This relatively substantial building comprises a chancel, nave, N and S aisles, and W tower. With the exception of the remains of the late 17th-c Leake Hall, currently used as a farm, the church is now situated in an isolated position adjacent to the busy A19. All traces of the village that would have surrounded the church have now disappeared. The church currently serves the nearby villages of Borrowby and Knayton. There are parts of the building from the 12th, 13th, 14th and 15th centuries, though there is evidence of an earlier structure. The surviving Romanesque parts of the building are the tower and the arch between tower and nave. The tower is clearly a 12th-c structure and is similar in construction and design to other towers in this county dating from a period after c.1160. Internal details suggest that the remainder of the church consisted of a nave and small chancel. This can be observed at both the E and W ends of the N arcade. Both the N and S aisles were added in the 13thc but not as part of the same programme of work. The S aisle looks like a later construction and is more consistent with the extended chancel built by William de Bilburgh at the beginning of the 14thc.
There is also a carved fragment from the Romanesque period reset in the S wall of the nave.
There is some evidence to indicate the existence of a church prior to the Conquest, but the Doomsday Survey, in 1086, describes the village as ‘wasted’. In 1852, excavation in the church grounds uncovered a large burial pit containing a substantial quantity of human remains. This was probably the result of a Scottish raiding party, a fate suffered by other villages in this region during the early part of the 14thc. It could also have been a consequence of the plague. Whatever the cause, the substantial number of remains would seem to indicate that the village had prospered during the 12th and 13th centuries.
There is a small, round headed opening in the second stage on the S face of the tower
The tower consists of three relatively low stages. Each face of the upper stage is decorated with an arcade of three bays. The outer arches are blind. The inner, slightly narrower, central bays are each divided by a recessed central column, forming a 2-light, louvered belfry opening. Only on the S and W faces are the outer arches supported on shafts. Though worn and restored in places, the shafts of the arcade sit on square bases, with a torus above, whilst the bases of the shafts that divide the bell openings are lower with more rounded tops. Above plain or rope necking, capitals are a mix of cushion, and trumpet scallop - with and without wedges. Abaci appear to be undecorated, apart from a quirk.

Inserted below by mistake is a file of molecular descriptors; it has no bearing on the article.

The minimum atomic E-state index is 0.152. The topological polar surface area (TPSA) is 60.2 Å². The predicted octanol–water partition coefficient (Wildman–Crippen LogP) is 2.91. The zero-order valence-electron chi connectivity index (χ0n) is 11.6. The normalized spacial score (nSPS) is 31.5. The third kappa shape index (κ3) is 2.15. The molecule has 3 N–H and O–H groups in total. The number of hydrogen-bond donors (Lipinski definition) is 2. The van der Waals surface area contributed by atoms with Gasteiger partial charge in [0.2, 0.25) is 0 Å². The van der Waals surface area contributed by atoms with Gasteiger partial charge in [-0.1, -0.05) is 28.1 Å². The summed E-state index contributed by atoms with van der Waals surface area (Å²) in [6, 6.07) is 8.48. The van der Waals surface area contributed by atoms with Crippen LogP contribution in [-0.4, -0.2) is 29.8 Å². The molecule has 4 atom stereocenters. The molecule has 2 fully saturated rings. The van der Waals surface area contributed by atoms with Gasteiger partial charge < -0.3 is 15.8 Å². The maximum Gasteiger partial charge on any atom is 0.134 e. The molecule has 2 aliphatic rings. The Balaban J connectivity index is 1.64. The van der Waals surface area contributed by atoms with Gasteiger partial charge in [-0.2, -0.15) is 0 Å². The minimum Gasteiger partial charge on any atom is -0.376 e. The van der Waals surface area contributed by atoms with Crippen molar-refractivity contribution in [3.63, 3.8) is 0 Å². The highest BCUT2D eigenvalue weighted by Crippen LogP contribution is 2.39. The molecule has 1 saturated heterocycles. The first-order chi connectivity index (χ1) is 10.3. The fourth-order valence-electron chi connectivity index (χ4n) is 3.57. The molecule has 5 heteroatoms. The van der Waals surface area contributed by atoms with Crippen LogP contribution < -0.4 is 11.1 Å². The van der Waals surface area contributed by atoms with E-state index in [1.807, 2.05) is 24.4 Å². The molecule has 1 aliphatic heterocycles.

There is a corbel table above the arcades (see photographs above). Though worn, it is possible to distinguish simple roll mouldings and stylised animal heads.
A rectangular stone block, with a carving in relief of an animal with its head turned back to grasp its curling tail, set within a recessed circle, has been reset in the S wall of the nave.
There is a semicircular arch at the junction of the tower and the nave. The arch itself is plain and unmoulded, resting on a simple chamfered impost. There is a single order, with shafts, roll necking and scalloped capitals with wedges. The bases of the shafts have simple mouldings but are very worn.
W. Grainge, The Vale of Mowbray: a historical and topographical account of Thirsk and its neighbourhood, London 1859, 250.
N. Pevsner, The Buildings of England, Yorkshire: The North Riding, Harmondsworth 1966, 226-27.
Victoria County History, York, North Riding: Vol. 1, ed. William Page, London 1923, 410-18.